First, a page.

Although modern electronic equipment seldom contains thermionic valves (or tubes across the Atlantic) which were prone particularly to their (cathode) heaters burning out similar to typical tungsten lamps, the majority has Switching Power Supply units built in, or in the lighter-weight external, non-transformer, mains adaptors.
When the device is switched on manually by the user, the working DC Voltage level is achieved by switching the 240 V Mains supply on and off rapidly (many times per cycle), almost continuously for varying periods, so that the DC Voltage on the load supply rises to then hovers around the required working level.
Also the User Swich-On can be at the rhe peak of the mains wave-form at 1.414 times the nominal 240 V RMS (= about 340 V; and the mains supply in our area has been as high as 260 V RMS so almost 370 V instantaneous), or could be at about 0 V (ideally) as the mains waveform transits between the positive and negative peaks of the sinusoidal waveform. Or at any voltage in between, following the sinusoidal waveform.
So there can be quite a lot of electrical "noise" generated at varying values and frequencies.
This noise could simply "swamp" some of the settings; or even on very exceptional occasions, generate apparent instructions etc.
At an extreme, the noise could actually "burn out" or physically destroy the semi-conductor circuits.
So electrically/electronically it is generally better to leave the devices switched on.
However, it is occasionally necessary to swich them off for say about a minute, so that a clean start is made on the settings or even to update them.
Some of you may be aware of having to do this with Sky Boxes and the like; or defragging a hard disk etc. Defragging can physically harm the typical HDD, so should not be done very often; but is recommended on a periodic basis.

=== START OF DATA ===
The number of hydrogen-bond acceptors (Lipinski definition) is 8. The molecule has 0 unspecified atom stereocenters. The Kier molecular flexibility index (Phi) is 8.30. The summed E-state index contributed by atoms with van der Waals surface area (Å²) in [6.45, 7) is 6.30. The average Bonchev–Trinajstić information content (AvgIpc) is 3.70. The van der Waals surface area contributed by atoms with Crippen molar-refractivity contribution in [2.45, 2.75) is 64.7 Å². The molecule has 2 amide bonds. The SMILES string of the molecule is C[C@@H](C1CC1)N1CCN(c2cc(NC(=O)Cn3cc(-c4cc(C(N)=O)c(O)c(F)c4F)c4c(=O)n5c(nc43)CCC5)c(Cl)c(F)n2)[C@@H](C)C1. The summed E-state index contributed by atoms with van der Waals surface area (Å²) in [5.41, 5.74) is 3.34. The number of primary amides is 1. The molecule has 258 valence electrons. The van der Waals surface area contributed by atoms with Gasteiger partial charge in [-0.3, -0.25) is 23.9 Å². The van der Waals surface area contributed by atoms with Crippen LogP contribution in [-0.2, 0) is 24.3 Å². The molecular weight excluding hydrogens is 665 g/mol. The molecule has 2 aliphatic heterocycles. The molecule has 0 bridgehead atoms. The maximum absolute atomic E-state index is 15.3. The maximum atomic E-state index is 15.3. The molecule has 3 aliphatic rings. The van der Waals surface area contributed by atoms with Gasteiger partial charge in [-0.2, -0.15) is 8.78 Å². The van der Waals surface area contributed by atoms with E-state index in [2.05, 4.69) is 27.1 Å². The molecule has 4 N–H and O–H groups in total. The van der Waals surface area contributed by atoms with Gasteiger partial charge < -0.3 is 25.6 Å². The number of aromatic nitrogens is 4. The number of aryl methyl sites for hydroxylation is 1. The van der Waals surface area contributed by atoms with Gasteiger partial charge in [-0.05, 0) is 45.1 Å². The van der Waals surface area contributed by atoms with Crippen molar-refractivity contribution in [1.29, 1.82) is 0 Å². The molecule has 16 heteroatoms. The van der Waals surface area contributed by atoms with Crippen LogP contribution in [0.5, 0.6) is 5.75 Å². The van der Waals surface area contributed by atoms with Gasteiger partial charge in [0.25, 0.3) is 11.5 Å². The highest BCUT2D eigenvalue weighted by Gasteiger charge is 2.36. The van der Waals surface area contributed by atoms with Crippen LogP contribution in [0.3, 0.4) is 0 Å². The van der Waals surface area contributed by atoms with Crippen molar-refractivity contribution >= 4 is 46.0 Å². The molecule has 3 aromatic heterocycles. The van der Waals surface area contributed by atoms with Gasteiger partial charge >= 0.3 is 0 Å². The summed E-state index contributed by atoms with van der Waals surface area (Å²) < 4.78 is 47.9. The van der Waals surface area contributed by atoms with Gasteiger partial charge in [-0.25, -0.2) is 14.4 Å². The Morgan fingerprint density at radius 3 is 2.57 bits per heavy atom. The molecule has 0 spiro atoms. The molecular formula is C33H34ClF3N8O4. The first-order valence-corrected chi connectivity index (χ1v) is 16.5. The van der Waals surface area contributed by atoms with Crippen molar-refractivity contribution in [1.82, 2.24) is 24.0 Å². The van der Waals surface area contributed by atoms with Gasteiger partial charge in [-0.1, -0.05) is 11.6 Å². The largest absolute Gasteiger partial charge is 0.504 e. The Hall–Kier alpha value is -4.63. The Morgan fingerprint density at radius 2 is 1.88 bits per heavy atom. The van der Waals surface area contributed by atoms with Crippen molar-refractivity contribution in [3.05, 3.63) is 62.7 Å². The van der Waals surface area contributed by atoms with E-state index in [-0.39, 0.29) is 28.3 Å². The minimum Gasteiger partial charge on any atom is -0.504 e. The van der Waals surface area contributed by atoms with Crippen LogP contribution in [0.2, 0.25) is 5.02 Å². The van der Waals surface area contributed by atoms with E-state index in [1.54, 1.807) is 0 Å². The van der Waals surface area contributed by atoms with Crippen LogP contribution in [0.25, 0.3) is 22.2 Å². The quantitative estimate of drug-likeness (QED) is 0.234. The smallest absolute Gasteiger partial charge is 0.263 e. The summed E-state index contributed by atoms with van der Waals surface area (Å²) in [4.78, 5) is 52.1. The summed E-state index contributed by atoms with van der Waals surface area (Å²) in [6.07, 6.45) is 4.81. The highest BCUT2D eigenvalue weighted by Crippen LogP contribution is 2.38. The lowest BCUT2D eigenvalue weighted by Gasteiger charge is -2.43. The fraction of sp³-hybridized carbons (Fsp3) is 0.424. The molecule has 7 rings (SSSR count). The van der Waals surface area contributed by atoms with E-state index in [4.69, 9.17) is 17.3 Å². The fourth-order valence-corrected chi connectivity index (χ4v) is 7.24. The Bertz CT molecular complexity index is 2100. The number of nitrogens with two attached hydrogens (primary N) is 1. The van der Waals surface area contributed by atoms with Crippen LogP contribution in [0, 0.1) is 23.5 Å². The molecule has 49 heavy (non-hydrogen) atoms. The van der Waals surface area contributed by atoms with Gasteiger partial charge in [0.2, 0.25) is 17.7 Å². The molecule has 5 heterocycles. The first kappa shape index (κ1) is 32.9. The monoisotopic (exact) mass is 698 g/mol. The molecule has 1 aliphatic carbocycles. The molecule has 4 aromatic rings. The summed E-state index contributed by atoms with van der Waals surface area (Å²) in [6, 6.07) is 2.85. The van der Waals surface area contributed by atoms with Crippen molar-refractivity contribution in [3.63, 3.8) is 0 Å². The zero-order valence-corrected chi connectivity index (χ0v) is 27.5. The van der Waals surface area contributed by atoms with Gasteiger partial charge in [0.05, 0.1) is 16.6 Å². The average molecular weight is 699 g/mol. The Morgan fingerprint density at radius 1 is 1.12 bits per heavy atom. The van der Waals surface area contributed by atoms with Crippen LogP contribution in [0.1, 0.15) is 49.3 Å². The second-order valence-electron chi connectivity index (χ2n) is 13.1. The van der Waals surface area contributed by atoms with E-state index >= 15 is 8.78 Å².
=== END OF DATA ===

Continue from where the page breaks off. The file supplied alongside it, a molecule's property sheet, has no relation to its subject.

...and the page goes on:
On the saving of electricity aspect, all of the power "used" by the devices ends up as heat; and as generally some degree of home-space heationg is required in the UK throughout the year, theoretically the direct heating-only use of electricity and/or gas etc, will be reduced.
And this device-sourced heat will effectively been recycled, ie used twice, firstly in its intended use for computing etc; and secondly for house-warming.
Where-as the direct heating-only consumption for central-heating will have only been used once.
Away back over half-a-century, we heated our electronic research labs by switching the equipment under test ON "first thing", as the central heating system was unable to bring the ambient temperature up to a reasonable level - so we both tested the equipment and created comfortable working conditions from the single source and "recycled" the enrgy, to use today's terminology.
As reported by another forum member, I wonder how much energy etc was taken up by scrapping four devices; and now using a fifth, apparently caused by frequent user-switching to save small amounts of energy?
And were any of the four failed devices stripped down and recycled in any way?